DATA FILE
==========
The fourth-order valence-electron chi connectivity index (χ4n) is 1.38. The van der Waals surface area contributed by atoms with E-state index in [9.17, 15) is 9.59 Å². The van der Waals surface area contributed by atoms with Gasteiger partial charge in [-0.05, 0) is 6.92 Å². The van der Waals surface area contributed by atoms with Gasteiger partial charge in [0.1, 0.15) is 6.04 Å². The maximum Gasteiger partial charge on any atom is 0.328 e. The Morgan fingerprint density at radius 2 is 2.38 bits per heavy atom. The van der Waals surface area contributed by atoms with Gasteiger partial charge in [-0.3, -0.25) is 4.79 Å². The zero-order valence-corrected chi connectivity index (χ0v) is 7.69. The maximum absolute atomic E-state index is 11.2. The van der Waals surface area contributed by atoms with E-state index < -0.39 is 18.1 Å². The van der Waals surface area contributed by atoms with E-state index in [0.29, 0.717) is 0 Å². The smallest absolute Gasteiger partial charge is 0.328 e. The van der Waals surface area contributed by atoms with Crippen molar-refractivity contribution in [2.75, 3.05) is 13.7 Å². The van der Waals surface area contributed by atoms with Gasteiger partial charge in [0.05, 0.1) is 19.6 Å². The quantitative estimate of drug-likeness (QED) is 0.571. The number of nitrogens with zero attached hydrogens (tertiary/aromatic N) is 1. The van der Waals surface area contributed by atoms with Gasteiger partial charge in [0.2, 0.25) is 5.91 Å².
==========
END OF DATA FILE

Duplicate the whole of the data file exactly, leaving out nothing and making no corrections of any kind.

The fourth-order valence-electron chi connectivity index (χ4n) is 1.38. The van der Waals surface area contributed by atoms with E-state index in [9.17, 15) is 9.59 Å². The van der Waals surface area contributed by atoms with Gasteiger partial charge in [-0.05, 0) is 6.92 Å². The van der Waals surface area contributed by atoms with Gasteiger partial charge in [0.1, 0.15) is 6.04 Å². The maximum Gasteiger partial charge on any atom is 0.328 e. The Morgan fingerprint density at radius 2 is 2.38 bits per heavy atom. The van der Waals surface area contributed by atoms with Gasteiger partial charge in [-0.3, -0.25) is 4.79 Å². The zero-order valence-corrected chi connectivity index (χ0v) is 7.69. The maximum absolute atomic E-state index is 11.2. The van der Waals surface area contributed by atoms with E-state index < -0.39 is 18.1 Å². The van der Waals surface area contributed by atoms with E-state index in [0.29, 0.717) is 0 Å². The smallest absolute Gasteiger partial charge is 0.328 e. The van der Waals surface area contributed by atoms with Crippen molar-refractivity contribution in [2.75, 3.05) is 13.7 Å². The van der Waals surface area contributed by atoms with Gasteiger partial charge in [0.05, 0.1) is 19.6 Å². The quantitative estimate of drug-likeness (QED) is 0.571. The number of nitrogens with zero attached hydrogens (tertiary/aromatic N) is 1. The van der Waals surface area contributed by atoms with Gasteiger partial charge in [0.2, 0.25) is 5.91 Å².